Philippines November Annual Inflation Rate
MANILA, Dec 6 (Reuters) – The Philippines’ annual inflation rate slowed more than expected in November, and the central bank said on Tuesday it was willing to ease monetary policy early next year if the outlook for growth worsened.
Some analysts are betting on cuts of as much as 50 basis points in interest rates in the first half of 2012 as moderating inflation pressures give authorities the leeway to focus on boosting growth, which has lost significant momentum this year.
“As the favourable inflation outlook provides us flexibility, we are open to possible easing early next year, especially if our own growth prospects continue to be subdued,” Governor Amando Tetangco said in a text message to reporters.
Annual headline inflation in November was 4.8 percent, lower than October’s rate of 5.2 percent and market forecasts of 5.0 percent, based on a new series using 2006 prices.
The old series based on 2000 prices showed annual inflation at 4.7 percent, slowing from October’s 5.3 percent. The central bank is using this series to measure its 2011 target of keeping inflation between 3 and 5 percent — which will be met as the 11-month average is 4.5 percent.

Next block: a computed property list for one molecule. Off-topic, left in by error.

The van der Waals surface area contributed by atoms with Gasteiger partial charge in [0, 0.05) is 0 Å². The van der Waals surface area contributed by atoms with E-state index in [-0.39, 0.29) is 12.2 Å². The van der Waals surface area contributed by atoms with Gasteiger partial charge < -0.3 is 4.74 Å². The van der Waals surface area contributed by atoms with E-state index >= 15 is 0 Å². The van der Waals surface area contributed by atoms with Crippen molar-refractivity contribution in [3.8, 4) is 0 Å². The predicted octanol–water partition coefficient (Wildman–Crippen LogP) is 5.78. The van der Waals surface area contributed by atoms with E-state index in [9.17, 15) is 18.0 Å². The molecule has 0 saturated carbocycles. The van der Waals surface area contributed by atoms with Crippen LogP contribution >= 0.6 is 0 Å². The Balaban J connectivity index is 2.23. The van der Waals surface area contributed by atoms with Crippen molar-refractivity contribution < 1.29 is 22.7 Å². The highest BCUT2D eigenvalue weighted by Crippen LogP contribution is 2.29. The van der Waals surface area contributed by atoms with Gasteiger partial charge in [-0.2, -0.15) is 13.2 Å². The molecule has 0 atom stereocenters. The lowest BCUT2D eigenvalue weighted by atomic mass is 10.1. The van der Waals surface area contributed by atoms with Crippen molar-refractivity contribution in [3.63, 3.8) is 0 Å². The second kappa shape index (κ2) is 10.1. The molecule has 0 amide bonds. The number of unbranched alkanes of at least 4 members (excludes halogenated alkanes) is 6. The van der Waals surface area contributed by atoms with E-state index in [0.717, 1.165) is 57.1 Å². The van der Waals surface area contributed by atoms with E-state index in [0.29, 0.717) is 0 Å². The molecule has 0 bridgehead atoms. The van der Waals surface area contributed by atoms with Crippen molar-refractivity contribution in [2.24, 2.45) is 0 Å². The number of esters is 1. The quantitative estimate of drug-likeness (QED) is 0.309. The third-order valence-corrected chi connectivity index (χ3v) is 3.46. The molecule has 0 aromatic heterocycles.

While risks to inflation were tilted to the downside, Tetangco said the central bank was watching geo-political developments and their impact on commodity prices, capital flows and inflation.
Tetangco told Reuters in an interview on Monday meeting this year and next year’s growth forecasts would be a challenge, and there was scope for monetary and fiscal policy to support the economy, with inflation expected to moderate.
Tetangco said monetary easing could be an interest rate cut, a reduction in the reserve requirement ratio, or both.
Annual GDP growth unexpectedly slowed in the September quarter on weak exports and state spending, raising doubts the 2011 growth target of 4.5 to 5.5 percent would be achieved.
At a Dec. 1 policy review, the central bank held interest rates at 4.5 percent, saying it needed to see a continuous moderation in inflation before it considered reducing rates.
“Inflation would continue to just slow in the coming months providing policy flexibility to the central bank, and given the external headwinds we are looking for the central bank cut interest rates by 25 basis points in the first quarter and another one in the second quarter,” said Prakriti Sofat, economist at Barclays Capital said.
The next policy meeting is on January 19.
The central bank raised interest rates in March and May, and then raised bank reserve requirements in June and July, bringing banks’ reserve requirement ratio back to the pre-global financial crisis level of 21 percent.